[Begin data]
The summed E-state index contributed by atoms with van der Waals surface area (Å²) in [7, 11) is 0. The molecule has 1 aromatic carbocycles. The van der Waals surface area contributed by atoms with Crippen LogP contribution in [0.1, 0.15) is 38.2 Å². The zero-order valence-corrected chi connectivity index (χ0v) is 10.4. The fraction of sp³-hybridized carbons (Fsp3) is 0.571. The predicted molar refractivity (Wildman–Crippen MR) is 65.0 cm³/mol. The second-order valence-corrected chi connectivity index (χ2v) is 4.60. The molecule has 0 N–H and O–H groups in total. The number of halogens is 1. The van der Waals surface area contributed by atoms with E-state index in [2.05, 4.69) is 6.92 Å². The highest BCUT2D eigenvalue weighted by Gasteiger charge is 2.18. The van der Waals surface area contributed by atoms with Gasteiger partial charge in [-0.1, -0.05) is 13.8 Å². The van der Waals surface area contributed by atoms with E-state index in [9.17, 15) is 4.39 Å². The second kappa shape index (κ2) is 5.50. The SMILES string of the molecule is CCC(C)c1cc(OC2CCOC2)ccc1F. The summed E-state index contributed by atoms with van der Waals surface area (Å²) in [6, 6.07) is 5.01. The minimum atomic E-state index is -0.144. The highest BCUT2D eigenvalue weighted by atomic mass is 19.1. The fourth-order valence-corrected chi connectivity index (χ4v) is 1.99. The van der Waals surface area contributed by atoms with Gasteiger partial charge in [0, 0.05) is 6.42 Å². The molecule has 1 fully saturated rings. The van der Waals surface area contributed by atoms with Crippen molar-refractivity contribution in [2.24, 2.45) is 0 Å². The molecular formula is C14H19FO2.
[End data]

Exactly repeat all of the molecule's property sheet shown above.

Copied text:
The summed E-state index contributed by atoms with van der Waals surface area (Å²) in [7, 11) is 0. The molecule has 1 aromatic carbocycles. The van der Waals surface area contributed by atoms with Crippen LogP contribution in [0.1, 0.15) is 38.2 Å². The zero-order valence-corrected chi connectivity index (χ0v) is 10.4. The fraction of sp³-hybridized carbons (Fsp3) is 0.571. The predicted molar refractivity (Wildman–Crippen MR) is 65.0 cm³/mol. The second-order valence-corrected chi connectivity index (χ2v) is 4.60. The molecule has 0 N–H and O–H groups in total. The number of halogens is 1. The van der Waals surface area contributed by atoms with E-state index in [2.05, 4.69) is 6.92 Å². The highest BCUT2D eigenvalue weighted by Gasteiger charge is 2.18. The van der Waals surface area contributed by atoms with Gasteiger partial charge in [-0.1, -0.05) is 13.8 Å². The van der Waals surface area contributed by atoms with E-state index in [9.17, 15) is 4.39 Å². The second kappa shape index (κ2) is 5.50. The SMILES string of the molecule is CCC(C)c1cc(OC2CCOC2)ccc1F. The summed E-state index contributed by atoms with van der Waals surface area (Å²) in [6, 6.07) is 5.01. The minimum atomic E-state index is -0.144. The highest BCUT2D eigenvalue weighted by atomic mass is 19.1. The fourth-order valence-corrected chi connectivity index (χ4v) is 1.99. The van der Waals surface area contributed by atoms with Gasteiger partial charge in [0, 0.05) is 6.42 Å². The molecule has 1 fully saturated rings. The van der Waals surface area contributed by atoms with Crippen molar-refractivity contribution in [2.24, 2.45) is 0 Å². The molecular formula is C14H19FO2.